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ORIGINAL ARTICLE
Year : 2019  |  Volume : 20  |  Issue : 1  |  Page : 9-13

Attitude toward mental illness among medical students and nonpsychiatric doctors


1 Post Graduate, Department of Psychiatry, Mamata Medical College, Khammam, Telangana, India
2 Associate Professor, Department of Psychiatry, Mamata Medical College, Khammam, Telangana, India
3 Professor and HOD, Department of Psychiatry, Mamata Medical College, Khammam, Telangana, India
4 Professor, Department of Psychiatry, Mamata Medical College, Khammam, Telangana, India

Correspondence Address:
Dr. Raghuram Macharapu
Department of Psychiatry, Mamata Medical College, Khammam, Telangana
India
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Source of Support: None, Conflict of Interest: None


DOI: 10.4103/AMH.AMH_36_18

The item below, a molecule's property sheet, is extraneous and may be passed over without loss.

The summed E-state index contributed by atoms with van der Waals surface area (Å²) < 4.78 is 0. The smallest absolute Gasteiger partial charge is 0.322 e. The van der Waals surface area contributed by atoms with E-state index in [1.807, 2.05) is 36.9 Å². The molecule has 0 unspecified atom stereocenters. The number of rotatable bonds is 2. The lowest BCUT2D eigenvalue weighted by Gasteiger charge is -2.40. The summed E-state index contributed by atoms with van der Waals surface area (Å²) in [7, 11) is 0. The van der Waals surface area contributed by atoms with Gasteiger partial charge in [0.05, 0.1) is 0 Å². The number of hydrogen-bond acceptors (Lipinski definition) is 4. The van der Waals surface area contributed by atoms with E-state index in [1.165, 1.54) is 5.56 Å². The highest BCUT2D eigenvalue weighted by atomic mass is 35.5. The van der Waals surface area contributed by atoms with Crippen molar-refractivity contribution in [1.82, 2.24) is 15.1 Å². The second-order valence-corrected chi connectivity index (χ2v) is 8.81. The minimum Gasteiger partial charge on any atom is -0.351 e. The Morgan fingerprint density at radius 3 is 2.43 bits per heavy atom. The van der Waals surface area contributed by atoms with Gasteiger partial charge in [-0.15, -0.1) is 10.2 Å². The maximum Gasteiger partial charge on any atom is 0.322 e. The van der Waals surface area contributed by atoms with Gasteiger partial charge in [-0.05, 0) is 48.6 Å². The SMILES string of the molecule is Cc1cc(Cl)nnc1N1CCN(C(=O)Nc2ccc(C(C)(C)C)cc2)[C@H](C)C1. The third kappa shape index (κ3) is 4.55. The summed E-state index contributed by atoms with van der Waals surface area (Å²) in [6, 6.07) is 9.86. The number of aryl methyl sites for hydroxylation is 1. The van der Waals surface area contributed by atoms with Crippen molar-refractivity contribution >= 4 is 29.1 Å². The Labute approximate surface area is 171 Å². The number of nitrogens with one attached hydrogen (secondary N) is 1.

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Objective: To determine the attitude toward mental illness among medical students and nonpsychiatric doctors of Mamata Medical College. Materials and Methods: The study was cross-sectional, conducted in Mamata Medical College, Khammam, from September 2016 to March 2017. Our study sample contains 150 medical students doing internship and 100 nonpsychiatric doctors working in Mamata Medical College, Khammam, who are willing to participate in the study. Results: In the present study, we observed negative attitude toward mental illness among both medical students and nonpsychiatric doctors. When compared attitude toward mental illness among medical students and nonpsychiatric doctors, we found that there was no statistically significant difference. Compared to nonpsychiatric doctors, the medical students had stigma that people with severe mental illness are dangerous and it is more discomfortable talking to a person with a mental illness. Compared to medical students, the nonpsychiatric doctors had stigma that being a psychiatrist is not like being a real doctor and it is not important that any doctor supporting a person with mental illness also assesses their physical health. Nonpsychiatric doctors also had stigma that they do not want to work with a colleague if they had a mental illness. Conclusion: This study demonstrates the need for educational programs aimed at medical and nonpsychiatric doctors for providing basic information and thus demystifying mental illness.


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